The group held frequent Open Days throughout the two years so that everyone interested could come and meet their friends and hear how the project was developing. I went along on a mid-June afternoon in 2016. There were about twenty people crammed into the tiny room, as well as the recording volunteers. Cake and cups of tea were being handed out, and around the room were boards and tables with photos, scrap books, letters and several transcripts of recorded interviews; people were poring over them, exclaiming, pointing out friends or acquaintances in the photos, this sometimes leading on to suggestions for further interviewees. Susan Child was sitting in the corner feeding letters and photos into a scanner. After a while she put on her head-phones and we all settled down to hear one of the recordings, then Jean Graham, a local writer and poet as well as one of the volunteer interviewers, read three poems based on her interviews and her own experiences.
In the last year the pace has increased: there was the film to be made, the transcripts to write, the recordings to tidy up, the booklet to publish.
And finally, on July 14th 2017, the end of the project was celebrated with a lunch at the White Heather Hotel, Kirkbride. More than 150 people came, and the room – and the lengthy queue for the buffet lunch – was echoing with conversations and laughter. As Jean told me, “Some of these people probably haven’t seen each other in years – they’re not always able to get about, they’ve been isolated on their farms …”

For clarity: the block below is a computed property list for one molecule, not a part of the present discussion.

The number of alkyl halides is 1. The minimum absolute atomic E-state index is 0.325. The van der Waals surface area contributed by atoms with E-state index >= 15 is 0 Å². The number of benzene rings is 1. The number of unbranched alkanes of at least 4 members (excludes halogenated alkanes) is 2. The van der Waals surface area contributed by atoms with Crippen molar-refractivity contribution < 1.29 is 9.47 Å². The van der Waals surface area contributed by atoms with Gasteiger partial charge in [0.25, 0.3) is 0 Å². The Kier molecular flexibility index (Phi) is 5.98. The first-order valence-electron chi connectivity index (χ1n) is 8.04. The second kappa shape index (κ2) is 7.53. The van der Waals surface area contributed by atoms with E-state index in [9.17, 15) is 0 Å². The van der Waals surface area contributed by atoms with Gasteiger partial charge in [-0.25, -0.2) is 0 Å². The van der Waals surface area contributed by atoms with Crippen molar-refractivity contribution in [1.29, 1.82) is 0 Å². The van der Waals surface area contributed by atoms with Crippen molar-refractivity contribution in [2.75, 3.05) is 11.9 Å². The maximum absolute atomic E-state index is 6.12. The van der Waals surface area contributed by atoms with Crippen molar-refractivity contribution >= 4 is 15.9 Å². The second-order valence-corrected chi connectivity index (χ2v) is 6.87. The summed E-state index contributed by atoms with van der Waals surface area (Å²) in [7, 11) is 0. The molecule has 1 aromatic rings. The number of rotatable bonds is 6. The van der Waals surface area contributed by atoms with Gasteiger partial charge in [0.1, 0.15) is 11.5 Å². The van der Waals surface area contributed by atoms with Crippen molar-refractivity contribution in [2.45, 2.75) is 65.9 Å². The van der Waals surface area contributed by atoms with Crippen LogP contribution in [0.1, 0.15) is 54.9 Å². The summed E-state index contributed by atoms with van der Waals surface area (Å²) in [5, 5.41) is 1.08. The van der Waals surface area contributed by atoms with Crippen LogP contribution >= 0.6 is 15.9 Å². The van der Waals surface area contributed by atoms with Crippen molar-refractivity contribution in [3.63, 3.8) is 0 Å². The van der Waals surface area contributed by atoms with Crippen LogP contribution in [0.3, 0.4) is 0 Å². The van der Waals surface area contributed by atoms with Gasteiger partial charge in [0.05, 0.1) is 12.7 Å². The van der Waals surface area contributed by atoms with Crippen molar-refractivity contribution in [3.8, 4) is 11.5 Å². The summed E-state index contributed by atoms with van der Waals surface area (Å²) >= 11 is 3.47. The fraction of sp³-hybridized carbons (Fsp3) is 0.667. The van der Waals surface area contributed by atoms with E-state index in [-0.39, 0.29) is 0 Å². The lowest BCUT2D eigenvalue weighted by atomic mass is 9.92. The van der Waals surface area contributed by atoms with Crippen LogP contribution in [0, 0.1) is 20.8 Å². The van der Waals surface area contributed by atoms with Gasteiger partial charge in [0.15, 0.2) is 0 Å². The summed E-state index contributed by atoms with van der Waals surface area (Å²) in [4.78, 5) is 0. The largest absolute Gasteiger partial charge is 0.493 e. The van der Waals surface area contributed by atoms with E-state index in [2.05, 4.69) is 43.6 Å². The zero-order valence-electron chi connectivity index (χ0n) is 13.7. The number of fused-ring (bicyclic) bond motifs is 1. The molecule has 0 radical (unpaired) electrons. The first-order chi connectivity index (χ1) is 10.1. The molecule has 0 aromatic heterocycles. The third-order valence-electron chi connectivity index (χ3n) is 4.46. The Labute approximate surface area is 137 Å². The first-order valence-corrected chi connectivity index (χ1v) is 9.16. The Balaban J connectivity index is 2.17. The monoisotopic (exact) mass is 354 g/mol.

Tables around the room were piled with memorabilia such as farm implements, peat-cutting tools, kitchen equipment and school-books.
(For more stories about peat-cutting on the Solway Mosses, the tools and techniques, see Ask the fellows who cut the peats.)
The celebration also included a showing of the film, made by Tony Wilkinson of Red Onion Video, and the ‘launch’ of the free booklet that includes extracts from some of the interviews.
In all, there have been 46 recorded interviews, involving 53 people (some of whom were unable to do a final recording through ill-health). Each person who had been recorded received a CD of their own interview to hand down to their families, and the written transcripts will be given to the Cumbria Archives at Carlisle.
‘It was an agonising task to choose clips for the film and for the book,’ Naomi said. ‘They’re very much tasters of the wider archive. And we know the archive will be preserved for generations, though the book and CD will have a shorter life.’
There were hints that future funding may be secured to continue the project: after all, there are still several important topics that have not been recorded, like hound-trailing, ferries, ‘HMS Nuthatch’ and so much more!
We all have stories to tell, some may be dull and repetitious but others are important in reminding us of how our attitudes have changed, and how we have changed the world around us. Many of us will be wishing, far too late, that we had encouraged our own parents to record their memories in some way. Even though aural recording technologies change, the oral stories can still be captured using the simple technology of pen and paper.
Note: The transcripts will be donated to Carlisle Archive Centre by the end of 2017.
Susan Child talks about the delivery of the Remembering the Solway project, at the Solway Heritage Conference, Burgh-by-Sands 2017
‘Remembering the Solway’: the film, starring David Hume (peat-cutting on the Moss), Margaret Sharples (railways on the peat-moss), Geoff Hodgson (bird-nesting), Daphne Hogg (swimming at Port Carlisle), Allen Hodgson (farming and milking), Jean Graham (playing on the peat-moss)